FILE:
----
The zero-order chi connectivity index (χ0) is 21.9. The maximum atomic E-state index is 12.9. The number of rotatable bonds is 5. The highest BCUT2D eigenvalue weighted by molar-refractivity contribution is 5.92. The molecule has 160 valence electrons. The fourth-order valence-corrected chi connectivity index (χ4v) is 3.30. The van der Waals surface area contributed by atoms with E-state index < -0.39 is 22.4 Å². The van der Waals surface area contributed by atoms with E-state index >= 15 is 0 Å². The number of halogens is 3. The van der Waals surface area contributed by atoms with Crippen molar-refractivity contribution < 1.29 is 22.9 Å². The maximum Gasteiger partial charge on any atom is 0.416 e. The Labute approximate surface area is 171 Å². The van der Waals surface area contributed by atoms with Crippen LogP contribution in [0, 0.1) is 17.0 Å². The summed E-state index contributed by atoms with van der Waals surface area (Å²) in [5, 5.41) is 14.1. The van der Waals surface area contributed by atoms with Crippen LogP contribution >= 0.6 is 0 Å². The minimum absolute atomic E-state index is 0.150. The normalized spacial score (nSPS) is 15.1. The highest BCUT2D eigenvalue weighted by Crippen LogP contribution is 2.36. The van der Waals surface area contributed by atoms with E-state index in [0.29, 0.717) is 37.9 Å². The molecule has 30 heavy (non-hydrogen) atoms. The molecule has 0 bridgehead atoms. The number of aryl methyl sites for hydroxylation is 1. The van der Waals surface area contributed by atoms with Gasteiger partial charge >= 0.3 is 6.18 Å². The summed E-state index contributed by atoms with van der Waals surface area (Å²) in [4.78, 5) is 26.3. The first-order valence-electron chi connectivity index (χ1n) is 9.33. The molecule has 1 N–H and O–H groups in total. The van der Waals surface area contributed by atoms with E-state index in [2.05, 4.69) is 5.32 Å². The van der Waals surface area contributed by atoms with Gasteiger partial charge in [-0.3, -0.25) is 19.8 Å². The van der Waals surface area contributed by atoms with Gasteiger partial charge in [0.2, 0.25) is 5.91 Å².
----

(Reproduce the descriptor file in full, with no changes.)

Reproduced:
The zero-order chi connectivity index (χ0) is 21.9. The maximum atomic E-state index is 12.9. The number of rotatable bonds is 5. The highest BCUT2D eigenvalue weighted by molar-refractivity contribution is 5.92. The molecule has 160 valence electrons. The fourth-order valence-corrected chi connectivity index (χ4v) is 3.30. The van der Waals surface area contributed by atoms with E-state index < -0.39 is 22.4 Å². The van der Waals surface area contributed by atoms with E-state index >= 15 is 0 Å². The number of halogens is 3. The van der Waals surface area contributed by atoms with Crippen molar-refractivity contribution < 1.29 is 22.9 Å². The maximum Gasteiger partial charge on any atom is 0.416 e. The Labute approximate surface area is 171 Å². The van der Waals surface area contributed by atoms with Crippen LogP contribution in [0, 0.1) is 17.0 Å². The summed E-state index contributed by atoms with van der Waals surface area (Å²) in [5, 5.41) is 14.1. The van der Waals surface area contributed by atoms with Crippen LogP contribution >= 0.6 is 0 Å². The minimum absolute atomic E-state index is 0.150. The normalized spacial score (nSPS) is 15.1. The highest BCUT2D eigenvalue weighted by Crippen LogP contribution is 2.36. The van der Waals surface area contributed by atoms with E-state index in [0.29, 0.717) is 37.9 Å². The molecule has 30 heavy (non-hydrogen) atoms. The molecule has 0 bridgehead atoms. The number of aryl methyl sites for hydroxylation is 1. The van der Waals surface area contributed by atoms with Gasteiger partial charge >= 0.3 is 6.18 Å². The summed E-state index contributed by atoms with van der Waals surface area (Å²) in [4.78, 5) is 26.3. The first-order valence-electron chi connectivity index (χ1n) is 9.33. The molecule has 1 N–H and O–H groups in total. The van der Waals surface area contributed by atoms with E-state index in [2.05, 4.69) is 5.32 Å². The van der Waals surface area contributed by atoms with Gasteiger partial charge in [-0.3, -0.25) is 19.8 Å². The van der Waals surface area contributed by atoms with Gasteiger partial charge in [0.2, 0.25) is 5.91 Å².